Nonnenman joins Heart Walk Board as memorial tribute for father
Published 3:00 am Tuesday, January 6, 2015
Beth Nonnenmann didn’t hesitate when asked to serve on the Pike County Heart Board.
She had reason to want to serve.
Nonnenmann lost her dad, Charles Collins, to heart disease in October 2010 and was anxious to work with a group that was focused on the prevention and treatment of heart disease.
“My dad died on October 30. It was his 60th birthday,” Nonnenmann said. “He didn’t have to die that young.”
Collins graduated from Troy University with a degree in criminal justice. He was an Army paramedic and was an officer on the Troy Police Department for about 20 years.
“In 1982, my dad was promoted to detective and awarded the Silver Star for bravery in relation to the death of Officer Steve Watkins,” Nonnenmann said. “He was smart and he was brave, but he didn’t take care of himself like he should and it cost him his life.”
Collins had two heart attacks between 1990 and 2002. In 2002, he was also diagnosed with diabetes.
“My dad knew the dangers of heart disease and he knew that he was at even greater risk because he also had diabetes,” Nonnenmann said. “But, he was stubborn. I didn’t eat right, and he didn’t do the other things that he needed to do to take care of himself.”
Nonnenman watched as her dad’s health deteriorated. She watched as the dad she once knew as strong and brave became weak and withdrawn.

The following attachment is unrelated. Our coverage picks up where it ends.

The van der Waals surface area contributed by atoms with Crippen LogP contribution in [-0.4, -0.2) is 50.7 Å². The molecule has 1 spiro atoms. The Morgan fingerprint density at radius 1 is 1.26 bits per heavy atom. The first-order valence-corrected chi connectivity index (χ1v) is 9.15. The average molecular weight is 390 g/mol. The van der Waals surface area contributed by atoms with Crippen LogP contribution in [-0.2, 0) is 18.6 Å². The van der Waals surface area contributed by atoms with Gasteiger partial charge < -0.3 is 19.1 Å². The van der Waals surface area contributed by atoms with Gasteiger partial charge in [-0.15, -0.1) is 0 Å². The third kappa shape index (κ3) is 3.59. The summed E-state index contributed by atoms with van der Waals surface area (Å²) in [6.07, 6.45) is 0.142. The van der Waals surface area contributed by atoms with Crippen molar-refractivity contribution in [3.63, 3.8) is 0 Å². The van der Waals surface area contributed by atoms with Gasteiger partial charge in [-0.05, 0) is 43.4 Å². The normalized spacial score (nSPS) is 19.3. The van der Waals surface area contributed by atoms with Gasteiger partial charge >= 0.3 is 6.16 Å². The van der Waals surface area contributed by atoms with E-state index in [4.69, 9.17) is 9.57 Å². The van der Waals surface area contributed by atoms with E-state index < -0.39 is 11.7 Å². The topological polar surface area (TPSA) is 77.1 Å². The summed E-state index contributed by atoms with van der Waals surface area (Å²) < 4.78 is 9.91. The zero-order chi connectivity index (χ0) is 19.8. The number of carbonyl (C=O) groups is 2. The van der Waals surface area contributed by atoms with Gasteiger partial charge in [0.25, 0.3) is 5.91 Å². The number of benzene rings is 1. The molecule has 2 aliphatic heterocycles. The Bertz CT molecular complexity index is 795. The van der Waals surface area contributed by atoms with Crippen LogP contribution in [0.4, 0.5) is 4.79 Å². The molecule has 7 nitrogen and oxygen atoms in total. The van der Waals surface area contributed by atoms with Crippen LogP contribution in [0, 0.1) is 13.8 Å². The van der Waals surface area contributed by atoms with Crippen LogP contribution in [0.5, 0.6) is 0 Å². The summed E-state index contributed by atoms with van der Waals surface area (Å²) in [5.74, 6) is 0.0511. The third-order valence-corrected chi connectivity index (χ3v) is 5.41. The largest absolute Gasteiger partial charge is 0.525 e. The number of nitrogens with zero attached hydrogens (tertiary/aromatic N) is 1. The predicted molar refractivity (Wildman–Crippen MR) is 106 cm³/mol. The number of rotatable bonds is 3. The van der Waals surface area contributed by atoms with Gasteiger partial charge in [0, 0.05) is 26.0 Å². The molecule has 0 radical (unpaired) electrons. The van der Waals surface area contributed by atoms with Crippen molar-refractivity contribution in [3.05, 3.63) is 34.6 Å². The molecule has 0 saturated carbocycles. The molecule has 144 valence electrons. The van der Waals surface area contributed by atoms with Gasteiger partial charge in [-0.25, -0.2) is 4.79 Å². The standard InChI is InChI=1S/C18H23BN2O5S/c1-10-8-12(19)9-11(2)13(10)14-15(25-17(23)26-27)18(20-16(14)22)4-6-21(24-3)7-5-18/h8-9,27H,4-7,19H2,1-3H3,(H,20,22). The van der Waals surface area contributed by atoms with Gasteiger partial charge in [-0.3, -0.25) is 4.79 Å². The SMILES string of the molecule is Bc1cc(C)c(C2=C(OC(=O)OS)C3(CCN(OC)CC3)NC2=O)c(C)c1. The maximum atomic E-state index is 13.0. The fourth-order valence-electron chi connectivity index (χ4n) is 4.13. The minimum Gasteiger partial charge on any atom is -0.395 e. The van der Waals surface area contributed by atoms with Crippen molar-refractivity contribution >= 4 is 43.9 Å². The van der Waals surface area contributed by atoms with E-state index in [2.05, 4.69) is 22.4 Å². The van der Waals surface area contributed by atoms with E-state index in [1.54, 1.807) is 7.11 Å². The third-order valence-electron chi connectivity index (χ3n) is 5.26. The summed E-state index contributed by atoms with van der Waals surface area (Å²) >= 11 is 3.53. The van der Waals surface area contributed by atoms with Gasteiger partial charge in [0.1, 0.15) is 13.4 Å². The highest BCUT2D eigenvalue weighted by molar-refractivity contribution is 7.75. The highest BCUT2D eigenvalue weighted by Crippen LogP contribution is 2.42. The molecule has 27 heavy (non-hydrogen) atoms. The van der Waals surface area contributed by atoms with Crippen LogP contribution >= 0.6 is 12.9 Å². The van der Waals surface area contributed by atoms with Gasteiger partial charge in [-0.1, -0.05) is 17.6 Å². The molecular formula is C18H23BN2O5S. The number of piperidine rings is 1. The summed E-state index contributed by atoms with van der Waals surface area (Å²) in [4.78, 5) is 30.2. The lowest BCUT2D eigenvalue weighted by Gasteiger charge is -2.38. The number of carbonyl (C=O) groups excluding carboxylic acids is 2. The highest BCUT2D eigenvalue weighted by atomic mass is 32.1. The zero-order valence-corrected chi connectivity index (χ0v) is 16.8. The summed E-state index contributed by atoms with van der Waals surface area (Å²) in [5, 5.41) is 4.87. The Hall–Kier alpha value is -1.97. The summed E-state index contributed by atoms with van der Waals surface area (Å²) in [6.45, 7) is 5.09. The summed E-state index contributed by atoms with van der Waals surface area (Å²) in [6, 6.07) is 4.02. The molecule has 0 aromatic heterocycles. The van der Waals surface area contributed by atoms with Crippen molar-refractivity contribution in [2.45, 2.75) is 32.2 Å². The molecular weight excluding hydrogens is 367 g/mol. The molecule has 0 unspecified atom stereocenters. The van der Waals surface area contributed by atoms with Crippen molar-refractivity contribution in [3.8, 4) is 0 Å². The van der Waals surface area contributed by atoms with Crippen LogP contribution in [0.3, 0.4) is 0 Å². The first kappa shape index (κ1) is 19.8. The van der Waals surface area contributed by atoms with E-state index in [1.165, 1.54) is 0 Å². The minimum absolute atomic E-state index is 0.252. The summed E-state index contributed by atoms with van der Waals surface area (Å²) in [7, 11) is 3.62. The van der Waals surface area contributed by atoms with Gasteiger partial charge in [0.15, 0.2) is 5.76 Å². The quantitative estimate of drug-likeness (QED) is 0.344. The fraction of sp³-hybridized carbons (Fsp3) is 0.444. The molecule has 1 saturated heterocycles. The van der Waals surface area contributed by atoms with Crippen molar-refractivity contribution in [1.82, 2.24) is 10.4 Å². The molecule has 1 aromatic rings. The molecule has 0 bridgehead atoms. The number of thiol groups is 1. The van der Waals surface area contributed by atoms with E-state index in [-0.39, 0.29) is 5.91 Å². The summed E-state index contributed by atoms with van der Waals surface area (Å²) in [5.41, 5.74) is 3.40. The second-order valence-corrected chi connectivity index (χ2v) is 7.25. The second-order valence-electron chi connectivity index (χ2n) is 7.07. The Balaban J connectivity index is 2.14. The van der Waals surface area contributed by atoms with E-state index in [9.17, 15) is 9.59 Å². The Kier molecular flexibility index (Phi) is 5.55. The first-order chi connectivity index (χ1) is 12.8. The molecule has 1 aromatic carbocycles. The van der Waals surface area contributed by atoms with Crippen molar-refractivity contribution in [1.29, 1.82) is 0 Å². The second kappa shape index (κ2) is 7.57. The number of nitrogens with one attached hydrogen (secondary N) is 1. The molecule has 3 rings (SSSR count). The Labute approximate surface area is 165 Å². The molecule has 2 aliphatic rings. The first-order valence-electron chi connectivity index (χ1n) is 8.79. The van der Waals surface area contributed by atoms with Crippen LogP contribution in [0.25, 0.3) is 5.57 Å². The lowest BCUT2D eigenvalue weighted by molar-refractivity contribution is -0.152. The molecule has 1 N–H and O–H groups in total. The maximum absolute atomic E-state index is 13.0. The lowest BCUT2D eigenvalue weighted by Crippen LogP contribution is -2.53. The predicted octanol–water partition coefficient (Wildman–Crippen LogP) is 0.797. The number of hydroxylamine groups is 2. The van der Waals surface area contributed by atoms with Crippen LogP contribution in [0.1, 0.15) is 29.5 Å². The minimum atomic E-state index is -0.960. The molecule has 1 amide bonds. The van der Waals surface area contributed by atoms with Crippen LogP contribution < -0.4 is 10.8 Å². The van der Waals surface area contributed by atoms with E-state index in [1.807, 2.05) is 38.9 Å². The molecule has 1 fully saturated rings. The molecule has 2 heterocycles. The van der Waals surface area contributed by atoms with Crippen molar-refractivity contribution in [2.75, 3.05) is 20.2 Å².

“He would watch Alabama football but that was about all he would do,” Nonnenmann said. “He started communicating less and less and then not much at all.”
In July of 2010, Collins’ health had declined to the extent he had to be placed in a nursing home and eventually on life support.
“I had to watch as my dad’s condition got worse and worse,” Nonnenmann said. “I had to watch him suffer and that was so hard. I kept thinking that if he had just taken care of himself.
“My dad died a young man. He died without getting to see our little girl, his granddaughter. We’ll miss having him with us and being a part of our lives. He didn’t have to die so young and that’s what hurts so much.”
Nonnenmann attends the Troy University School of Nursing. Her dad’s battle with heart disease and diabetes was reason she chose to going into nursing. It is also the reason she is dedicated to raising awareness of heart disease and funds to find ways to prevent and treat the disease that is the leading cause of death among men and women in the United States.
“I’m the youngest member of the Pike County Heart Board and I’m dedicating my service to the memory of my dad,” Nonnenmann said. “I want to encourage everyone to support the Pike County Chapter of the American Heart Association’s 2015 Heart Walk campaign and participate in the Heart Walk at the Troy Recreation Center on Feb. 10.”